Vassar’s testing approach this semester is on-demand and optional after one post-arrival test. By definition, optional testing is skewed towards lower-risk people. In other words, students who are more likely to avoid high-risk situations are naturally more concerned about the rapid spread of the Omicron variant. These students are the ones who are more likely to get tests and to calm their nerves. However, Vassar also has a large population of students who, frankly, are not as nervous about COVID-19 spreading throughout campus. These students are likely facing a higher risk of COVID-19, but are less likely to choose asymptomatic testing.
During winter break, Eleanor Massengill ’24 wrote a petition highlighting the need for mandatory regular testing. There were 215 signatures from current students, recent alum and concerned parents. When asked how students are faring with the current guidelines in place, Massengill said, “I’ve spoken with immunocompromised students who feel completely ignored and disregarded by the present return plan…It’s really difficult to focus on classes when you feel unsafe at your college.” They continued, “I think one of the biggest feelings I and many other students are feeling is just confusion…So many schools that we compare ourselves to have had weekly testing this whole time.” Massengill worries that petitions of this scale can be ignored by the Vassar administration because technically a majority of students have not signed it, but in this case, with 215 students publicly signing their names to demand regular testing, the administration should finally take note.
There is some discourse surrounding the idea of everyone getting infected with the Omicron variant so that we can all recover and our shared antibodies can protect us from future variants. However, there is no solid data to confirm this course of action, and we know that people with some disabilities and chronic medical conditions are at higher risk of complications. The current testing strategy—or lack thereof—feels inadequate, to say the least, for dorm-dwelling students who have no say in the matter. The people who make these rules for us live in their own houses, can cook meals and brush their teeth without strangers beside them. Dorm-dwelling students have no such option. Knowing that everyone in our hallways and friend groups are continuously being tested would allow students to lift their stresses from this one aspect of college life.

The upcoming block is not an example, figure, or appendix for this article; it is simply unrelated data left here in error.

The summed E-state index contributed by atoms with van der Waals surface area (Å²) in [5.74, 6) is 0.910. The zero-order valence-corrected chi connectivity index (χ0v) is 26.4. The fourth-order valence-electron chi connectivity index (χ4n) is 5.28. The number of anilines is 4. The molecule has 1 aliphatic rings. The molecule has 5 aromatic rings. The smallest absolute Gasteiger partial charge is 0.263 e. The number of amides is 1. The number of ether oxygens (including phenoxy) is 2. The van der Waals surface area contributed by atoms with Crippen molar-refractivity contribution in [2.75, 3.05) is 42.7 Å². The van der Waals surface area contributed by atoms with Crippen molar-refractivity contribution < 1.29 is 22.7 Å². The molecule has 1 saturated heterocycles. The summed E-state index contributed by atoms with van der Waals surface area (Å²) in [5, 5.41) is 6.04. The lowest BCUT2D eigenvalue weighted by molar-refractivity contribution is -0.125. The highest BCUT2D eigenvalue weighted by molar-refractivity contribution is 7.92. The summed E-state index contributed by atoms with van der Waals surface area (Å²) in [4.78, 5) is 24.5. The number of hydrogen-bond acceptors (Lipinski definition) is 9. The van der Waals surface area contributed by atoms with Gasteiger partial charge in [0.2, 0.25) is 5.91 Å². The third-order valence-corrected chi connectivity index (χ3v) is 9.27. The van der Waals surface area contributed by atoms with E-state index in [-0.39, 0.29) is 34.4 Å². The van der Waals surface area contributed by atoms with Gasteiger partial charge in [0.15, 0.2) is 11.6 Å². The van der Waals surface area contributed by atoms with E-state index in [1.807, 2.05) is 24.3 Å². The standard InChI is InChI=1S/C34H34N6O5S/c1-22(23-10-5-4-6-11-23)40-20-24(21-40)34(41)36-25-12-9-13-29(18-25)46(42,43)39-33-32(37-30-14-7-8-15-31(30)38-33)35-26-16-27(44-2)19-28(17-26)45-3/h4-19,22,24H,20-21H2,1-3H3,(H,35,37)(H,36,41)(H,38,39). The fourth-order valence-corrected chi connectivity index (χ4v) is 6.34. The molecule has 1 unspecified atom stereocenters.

It’s critical for the College administration to consider both the physical and mental toll that has been affecting students during the pandemic. According to The American Psychological Association and the National Library of Medicine, the mental effects of COVID-19 have been recorded in multiple studies showing a 71 percent to 81 percent increase in stress for high school and college students in the US. There is a clear, accessible way for Vassar students to reduce such stress, at the cost of a swab up our noses (or spitting in a tube) twice a week for at least the first month or two. In this incredible college that we chose to spend four years of our lives, having the chance to work with these wonderful professors and pen dozens of pages of challenging papers, we should not feel unsafe. Vassar should stay test-optional for the SATs, not COVID-19.